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In my database class we practiced how to find the candidate keys, given the functional dependencies. However they were easy examples, based on a single attribute being functionally dependent on a single attribute but in our book it gives the following example of more complex functional dependencies. Let's say that I have the following relationship:

$$R(A,B,C,D,E,F)$$

with the following functional dependencies:

$$f_1: \{A,B,C\} \to \{D,F\}$$ $$f_2: \{D,E,F\} \to \{A,C,E\}$$ $$f_3: \{D\} \to \{B\}$$

and I need to find all the candidate keys. Because we need at least $3$ of the attributes to make candidate keys. Through writing out each of the tuples made up of $3$ or more attributes, I found that $\{A, D,E,F\}$, $\{A,B,C,E\}$, $\{D,E,F\}$ and $\{A,C,D,E\}$ are all candidate keys. However the catch is that either $\{A, D,E,F\}$, $\{A,B,C,E\}$ or $\{D,E,F\}$,$\{A,C,D,E\}$, $\{A,B,C,E\}$ are the candidate keys.

I think that because the definition of a candidate key is that there can't be a subset of it that's also a candidate key. Using this logic, $\{A, D,E,F\}$ would also not be candidate key as $\{D,E,F\}$ is already a candidate key. Therefore, the final candidate keys would be:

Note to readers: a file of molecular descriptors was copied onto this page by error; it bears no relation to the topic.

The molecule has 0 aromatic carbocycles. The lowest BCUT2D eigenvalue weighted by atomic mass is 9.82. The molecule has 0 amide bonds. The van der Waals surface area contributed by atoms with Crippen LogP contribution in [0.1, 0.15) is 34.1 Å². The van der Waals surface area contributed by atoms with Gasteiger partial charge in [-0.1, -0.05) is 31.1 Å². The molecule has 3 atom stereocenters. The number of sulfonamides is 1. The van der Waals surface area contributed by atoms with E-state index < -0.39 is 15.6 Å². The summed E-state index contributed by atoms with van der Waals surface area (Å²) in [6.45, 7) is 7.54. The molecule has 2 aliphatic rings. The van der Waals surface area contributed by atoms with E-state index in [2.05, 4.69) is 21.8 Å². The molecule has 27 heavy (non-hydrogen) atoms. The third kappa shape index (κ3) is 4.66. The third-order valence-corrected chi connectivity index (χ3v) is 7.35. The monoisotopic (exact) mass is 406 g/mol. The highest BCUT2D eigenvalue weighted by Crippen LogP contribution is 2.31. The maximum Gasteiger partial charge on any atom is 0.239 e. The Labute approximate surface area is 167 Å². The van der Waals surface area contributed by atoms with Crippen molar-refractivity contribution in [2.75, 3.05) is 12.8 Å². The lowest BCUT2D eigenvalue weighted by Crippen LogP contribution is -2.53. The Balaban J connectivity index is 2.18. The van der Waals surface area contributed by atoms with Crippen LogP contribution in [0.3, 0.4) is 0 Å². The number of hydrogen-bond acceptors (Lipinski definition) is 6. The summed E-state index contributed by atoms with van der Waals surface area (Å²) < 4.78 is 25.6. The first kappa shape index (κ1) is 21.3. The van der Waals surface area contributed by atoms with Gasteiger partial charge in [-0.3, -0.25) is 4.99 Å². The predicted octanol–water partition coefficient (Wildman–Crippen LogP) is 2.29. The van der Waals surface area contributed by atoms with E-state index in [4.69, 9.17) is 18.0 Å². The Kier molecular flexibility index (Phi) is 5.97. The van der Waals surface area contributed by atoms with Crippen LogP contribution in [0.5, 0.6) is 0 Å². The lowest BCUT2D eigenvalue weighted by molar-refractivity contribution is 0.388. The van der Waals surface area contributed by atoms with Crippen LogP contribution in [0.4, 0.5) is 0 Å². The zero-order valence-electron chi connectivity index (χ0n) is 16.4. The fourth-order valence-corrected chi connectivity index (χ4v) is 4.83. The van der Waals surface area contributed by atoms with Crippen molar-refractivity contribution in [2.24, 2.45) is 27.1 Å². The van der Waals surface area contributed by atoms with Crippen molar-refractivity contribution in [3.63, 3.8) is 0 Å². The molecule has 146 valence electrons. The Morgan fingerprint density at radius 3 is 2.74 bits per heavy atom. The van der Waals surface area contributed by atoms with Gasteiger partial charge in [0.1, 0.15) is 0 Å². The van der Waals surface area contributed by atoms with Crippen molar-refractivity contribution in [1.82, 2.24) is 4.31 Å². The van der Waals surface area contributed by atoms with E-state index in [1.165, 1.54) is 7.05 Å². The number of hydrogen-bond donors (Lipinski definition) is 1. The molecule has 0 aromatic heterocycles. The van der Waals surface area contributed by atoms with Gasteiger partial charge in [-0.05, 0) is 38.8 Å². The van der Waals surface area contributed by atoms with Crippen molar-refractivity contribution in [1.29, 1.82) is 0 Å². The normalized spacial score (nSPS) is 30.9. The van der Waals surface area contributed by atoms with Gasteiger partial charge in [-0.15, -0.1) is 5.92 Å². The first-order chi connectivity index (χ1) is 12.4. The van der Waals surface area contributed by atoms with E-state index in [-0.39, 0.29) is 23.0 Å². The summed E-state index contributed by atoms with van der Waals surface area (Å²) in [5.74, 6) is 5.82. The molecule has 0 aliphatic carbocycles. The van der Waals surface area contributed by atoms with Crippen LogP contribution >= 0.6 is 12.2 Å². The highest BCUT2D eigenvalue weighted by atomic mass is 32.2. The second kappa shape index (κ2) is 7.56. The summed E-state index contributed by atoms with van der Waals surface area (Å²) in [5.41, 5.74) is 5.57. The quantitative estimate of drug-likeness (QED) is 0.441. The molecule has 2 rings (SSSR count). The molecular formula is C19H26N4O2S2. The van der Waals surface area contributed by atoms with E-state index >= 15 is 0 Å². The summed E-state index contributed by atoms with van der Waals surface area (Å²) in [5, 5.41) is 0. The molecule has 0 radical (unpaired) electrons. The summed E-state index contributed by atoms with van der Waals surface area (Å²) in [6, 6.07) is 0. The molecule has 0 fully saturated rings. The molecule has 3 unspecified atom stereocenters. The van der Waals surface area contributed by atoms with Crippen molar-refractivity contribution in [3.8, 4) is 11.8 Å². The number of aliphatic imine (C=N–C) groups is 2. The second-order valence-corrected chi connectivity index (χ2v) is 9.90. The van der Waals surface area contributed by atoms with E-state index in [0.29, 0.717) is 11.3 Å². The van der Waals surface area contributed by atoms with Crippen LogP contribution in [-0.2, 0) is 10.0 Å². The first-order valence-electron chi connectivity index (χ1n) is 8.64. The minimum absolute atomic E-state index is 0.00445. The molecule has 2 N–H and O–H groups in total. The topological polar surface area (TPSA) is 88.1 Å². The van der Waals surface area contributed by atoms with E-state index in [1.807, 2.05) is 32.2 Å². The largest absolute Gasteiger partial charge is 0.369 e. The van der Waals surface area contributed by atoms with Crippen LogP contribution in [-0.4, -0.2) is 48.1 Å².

$$\{D,E,F\},\{A,C,D,E\}, \{A,B,C,E\}$$

Is my understanding of the topic correct or have I gone of the rails?

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    $\begingroup$ You are correct that the only three candidate keys are {A B C E}, {A C D E} and {D E F}. $\endgroup$ – Renzo May 28 at 20:23
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Assuming that the three dependencies are a cover of the dependencies of the relation schema R, to find all the candidate keys we could start from a canonical cover of the FDs, for instance the following one:

{ A B C → D
  A B C → F
  D E F → A
  D E F → C
  D → B }

From these dependencies we can see that E must belong to all the candidate keys, since it does not appear in any right part.

We can start now from the left hand parts of the dependencies to see if their closure contains all the attributes:

ABC+ = ABCDF

by adding E (that must be present in every candidate key) we discover the first candidate key, since ABCE+ = ABCDEF.

Then from DEF:

DEF+ = ACBDEF

so this is already a candidate key.

Finally, starting from D we found that:

D+ = DB

trying again to add E, we find:

DE+ = BDE

we can now try to add A:

ADE+ = ABDE

which is still not a candidate key, and finally adding C we find the last candidate key:

ACDE+ = ABCDEF
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